US recovery to hold firm?

US recovery to hold firm?
22 January 2016

With this week seeing equity markets in turmoil and concerns over global economic growth conditions intensifying, question marks have been raised over whether US construction activity will be able to hold firm.

Recent indicators are largely supporting expectations of continued growth in US construction activity. The latest housing data for December showed continued strong growth in both permits and starts, which were up by 15 and six per cent, respectively. Broader economic statistics also suggest a positive environment for housing. Job growth and modestly easing credit are expected to drive higher demand for housing and homeownership over at least the next 1-2 years, according to JP Morgan.

Meanwhile, in the commercial construction sector, the US Architecture Billings Index, a leading indicator of non-residential construction activity came in at 50.9 in December following 49.3 in November. A score above 50 indicates an increase in billings, while a reading below 50 indicates a negative outlook. Commercial building construction typically follows the billings index by about six months.

In terms of infrastructure activity, the passage of a five-year federal Fixing America’s Surface Transportation (FAST) Act, signed at the end of last year, is expected to provide more than US$305bn to maintain and improve the nation’s surface transportation and is likely to stimulate a rise in cement consumption. “FAST represents an average addition of 835,000t to the cement industry,” said Edward J Sullivan, chief economist and group vice-president at PCA. FAST is seen largely as an improvement over the previous MAP-21. While funding levels are modestly higher, it also represents a multi-year commitment that allows states to engage in multi-year projects, the PCA notes.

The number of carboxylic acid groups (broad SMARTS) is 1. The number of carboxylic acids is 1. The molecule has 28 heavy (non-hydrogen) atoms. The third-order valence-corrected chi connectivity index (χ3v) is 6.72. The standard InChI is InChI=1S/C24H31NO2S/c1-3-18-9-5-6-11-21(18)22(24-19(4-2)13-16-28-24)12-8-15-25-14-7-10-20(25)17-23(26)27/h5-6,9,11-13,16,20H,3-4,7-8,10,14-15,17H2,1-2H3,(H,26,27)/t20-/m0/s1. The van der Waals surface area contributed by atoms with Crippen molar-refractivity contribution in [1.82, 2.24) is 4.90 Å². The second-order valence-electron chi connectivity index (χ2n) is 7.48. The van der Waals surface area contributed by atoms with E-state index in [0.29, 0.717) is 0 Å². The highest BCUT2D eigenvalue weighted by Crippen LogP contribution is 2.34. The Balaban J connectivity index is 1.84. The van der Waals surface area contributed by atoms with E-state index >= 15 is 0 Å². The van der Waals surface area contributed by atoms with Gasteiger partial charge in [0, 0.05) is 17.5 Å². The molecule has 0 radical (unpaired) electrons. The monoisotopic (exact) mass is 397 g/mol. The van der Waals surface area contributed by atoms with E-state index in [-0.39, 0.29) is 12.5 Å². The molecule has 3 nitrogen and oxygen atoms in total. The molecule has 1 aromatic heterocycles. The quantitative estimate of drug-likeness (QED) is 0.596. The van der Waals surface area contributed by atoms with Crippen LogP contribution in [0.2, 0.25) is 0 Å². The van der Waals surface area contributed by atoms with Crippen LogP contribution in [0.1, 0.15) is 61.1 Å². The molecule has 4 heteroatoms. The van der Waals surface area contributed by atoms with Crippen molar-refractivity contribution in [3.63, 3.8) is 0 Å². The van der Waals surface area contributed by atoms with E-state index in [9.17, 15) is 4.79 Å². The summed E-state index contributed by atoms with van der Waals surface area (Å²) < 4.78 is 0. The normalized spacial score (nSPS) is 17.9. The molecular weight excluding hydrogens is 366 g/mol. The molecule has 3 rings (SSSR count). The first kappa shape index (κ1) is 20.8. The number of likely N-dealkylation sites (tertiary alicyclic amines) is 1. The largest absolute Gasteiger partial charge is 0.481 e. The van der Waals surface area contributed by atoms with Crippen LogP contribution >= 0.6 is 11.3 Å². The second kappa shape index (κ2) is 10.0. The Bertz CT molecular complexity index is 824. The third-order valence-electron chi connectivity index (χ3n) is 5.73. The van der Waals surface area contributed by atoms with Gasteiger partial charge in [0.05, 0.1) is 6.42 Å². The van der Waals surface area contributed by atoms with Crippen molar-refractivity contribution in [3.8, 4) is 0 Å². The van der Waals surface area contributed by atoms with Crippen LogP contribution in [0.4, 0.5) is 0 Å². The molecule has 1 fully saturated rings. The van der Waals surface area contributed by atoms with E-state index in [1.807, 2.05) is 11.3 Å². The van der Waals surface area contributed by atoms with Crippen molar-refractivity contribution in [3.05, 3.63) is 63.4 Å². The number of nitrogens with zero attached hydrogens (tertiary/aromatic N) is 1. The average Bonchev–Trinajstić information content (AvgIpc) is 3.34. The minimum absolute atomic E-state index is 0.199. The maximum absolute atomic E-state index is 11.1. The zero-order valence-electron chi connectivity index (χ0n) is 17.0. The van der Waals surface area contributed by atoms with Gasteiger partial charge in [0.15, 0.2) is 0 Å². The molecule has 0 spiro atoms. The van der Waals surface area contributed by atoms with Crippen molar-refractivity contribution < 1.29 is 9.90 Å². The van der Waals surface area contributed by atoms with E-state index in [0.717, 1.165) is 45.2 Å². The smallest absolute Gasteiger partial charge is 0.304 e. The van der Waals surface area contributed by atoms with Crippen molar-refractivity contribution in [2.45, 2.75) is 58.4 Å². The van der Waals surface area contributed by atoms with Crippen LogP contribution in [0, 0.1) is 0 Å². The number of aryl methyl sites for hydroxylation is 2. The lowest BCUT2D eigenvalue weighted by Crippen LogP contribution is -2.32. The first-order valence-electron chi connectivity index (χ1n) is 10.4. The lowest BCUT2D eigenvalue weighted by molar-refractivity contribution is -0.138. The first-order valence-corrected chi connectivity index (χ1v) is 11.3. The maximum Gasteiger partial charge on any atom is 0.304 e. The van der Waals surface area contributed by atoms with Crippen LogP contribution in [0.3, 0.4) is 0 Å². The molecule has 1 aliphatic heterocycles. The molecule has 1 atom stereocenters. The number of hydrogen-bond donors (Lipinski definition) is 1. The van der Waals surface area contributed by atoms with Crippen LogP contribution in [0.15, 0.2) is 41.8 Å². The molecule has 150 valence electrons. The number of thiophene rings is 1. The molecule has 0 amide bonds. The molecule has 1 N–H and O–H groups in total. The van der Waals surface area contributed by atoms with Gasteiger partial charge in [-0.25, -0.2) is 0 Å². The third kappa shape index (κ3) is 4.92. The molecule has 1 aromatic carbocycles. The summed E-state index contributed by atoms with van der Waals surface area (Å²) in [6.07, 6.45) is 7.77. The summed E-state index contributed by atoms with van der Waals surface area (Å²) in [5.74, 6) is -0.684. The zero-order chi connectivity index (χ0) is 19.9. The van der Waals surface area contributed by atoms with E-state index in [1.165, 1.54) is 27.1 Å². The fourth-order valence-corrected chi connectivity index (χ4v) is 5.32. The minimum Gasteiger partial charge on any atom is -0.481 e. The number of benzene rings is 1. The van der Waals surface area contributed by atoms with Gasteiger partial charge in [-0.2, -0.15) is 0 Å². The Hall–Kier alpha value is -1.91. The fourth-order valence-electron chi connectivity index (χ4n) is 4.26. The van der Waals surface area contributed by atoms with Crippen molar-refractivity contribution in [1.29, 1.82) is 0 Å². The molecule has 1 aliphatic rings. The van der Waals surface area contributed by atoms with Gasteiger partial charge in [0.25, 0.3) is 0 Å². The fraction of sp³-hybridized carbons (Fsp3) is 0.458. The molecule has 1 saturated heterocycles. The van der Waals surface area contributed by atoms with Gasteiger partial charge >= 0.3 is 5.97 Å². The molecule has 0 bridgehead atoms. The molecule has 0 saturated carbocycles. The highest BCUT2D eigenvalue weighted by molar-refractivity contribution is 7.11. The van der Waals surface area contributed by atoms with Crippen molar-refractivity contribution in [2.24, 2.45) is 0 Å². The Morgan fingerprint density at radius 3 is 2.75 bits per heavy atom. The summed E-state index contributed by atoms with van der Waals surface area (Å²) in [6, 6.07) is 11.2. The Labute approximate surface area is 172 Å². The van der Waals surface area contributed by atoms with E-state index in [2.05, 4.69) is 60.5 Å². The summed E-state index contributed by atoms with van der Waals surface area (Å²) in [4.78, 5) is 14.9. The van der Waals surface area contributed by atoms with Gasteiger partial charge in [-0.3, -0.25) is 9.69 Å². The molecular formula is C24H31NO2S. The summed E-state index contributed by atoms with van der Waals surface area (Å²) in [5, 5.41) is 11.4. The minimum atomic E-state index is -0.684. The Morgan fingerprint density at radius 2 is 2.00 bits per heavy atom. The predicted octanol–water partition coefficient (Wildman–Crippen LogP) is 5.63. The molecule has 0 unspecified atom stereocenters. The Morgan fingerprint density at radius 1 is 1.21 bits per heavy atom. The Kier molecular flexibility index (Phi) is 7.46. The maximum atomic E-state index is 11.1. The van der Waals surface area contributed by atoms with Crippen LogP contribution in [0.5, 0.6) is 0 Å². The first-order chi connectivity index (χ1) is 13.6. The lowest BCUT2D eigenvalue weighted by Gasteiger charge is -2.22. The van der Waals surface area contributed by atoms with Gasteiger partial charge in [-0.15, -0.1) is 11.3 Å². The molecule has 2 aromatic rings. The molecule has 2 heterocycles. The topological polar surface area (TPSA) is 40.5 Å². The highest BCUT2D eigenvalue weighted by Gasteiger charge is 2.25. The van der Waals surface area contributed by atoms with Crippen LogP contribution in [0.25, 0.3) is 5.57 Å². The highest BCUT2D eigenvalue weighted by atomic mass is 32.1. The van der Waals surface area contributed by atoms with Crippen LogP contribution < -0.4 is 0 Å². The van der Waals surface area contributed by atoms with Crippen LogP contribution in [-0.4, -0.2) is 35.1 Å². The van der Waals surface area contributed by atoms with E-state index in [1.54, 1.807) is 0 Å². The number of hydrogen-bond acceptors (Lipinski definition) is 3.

Oil price impact
Lower oil prices have significantly reduced construction activity in energy-dependent areas such as Texas and North Dakota. Interestingly, however, low oil prices are expected to have a net positive effect on the US cement consumption, although clearly not for the energy-producing states. Bernstein also noted that it does not expect the impact of further weakening in the oil and gas sector to be meaningful as the largest declines in activity already occurred in 2015.

With the US four years into its recovery and still in the early stages of its construction cycle, overall, Bernstein believes that the "lead indicators remain consistent with recent trends in US construction, and there are no meaningful signs of a slowdown, particularly in the residential sector which has been the main engine of growth since the crisis."

The PCA’s latest Market Intelligence report also observes that the economic fundamentals in the United States are sound and should support sustained growth in construction activity which it expects to increase by five per cent in 2015 and 6.5 per cent in 2016, respectively. HSBC's US forecasts, meanwhile, assume continued high-single digit growth in residential, a deceleration in non-residential to mid-single digit growth, and a low-single digit rise in civil engineering output driven by rising state highway spending.

In terms of cement demand, latest data from the USGS shows that cement volumes in the US bounced back in November. Consumption increased 12 per cent in the month versus low-single digit growth in the first 10 months. The improving trend was mainly driven by Northeast and South Atlantic regions. Going forward, annual domestic cement demand is expected to grow at around 3-5 per cent, meaning the region looks set to continue leading consumption gains in the developed world.

Published under Cement News

Tagged Under: USA Construction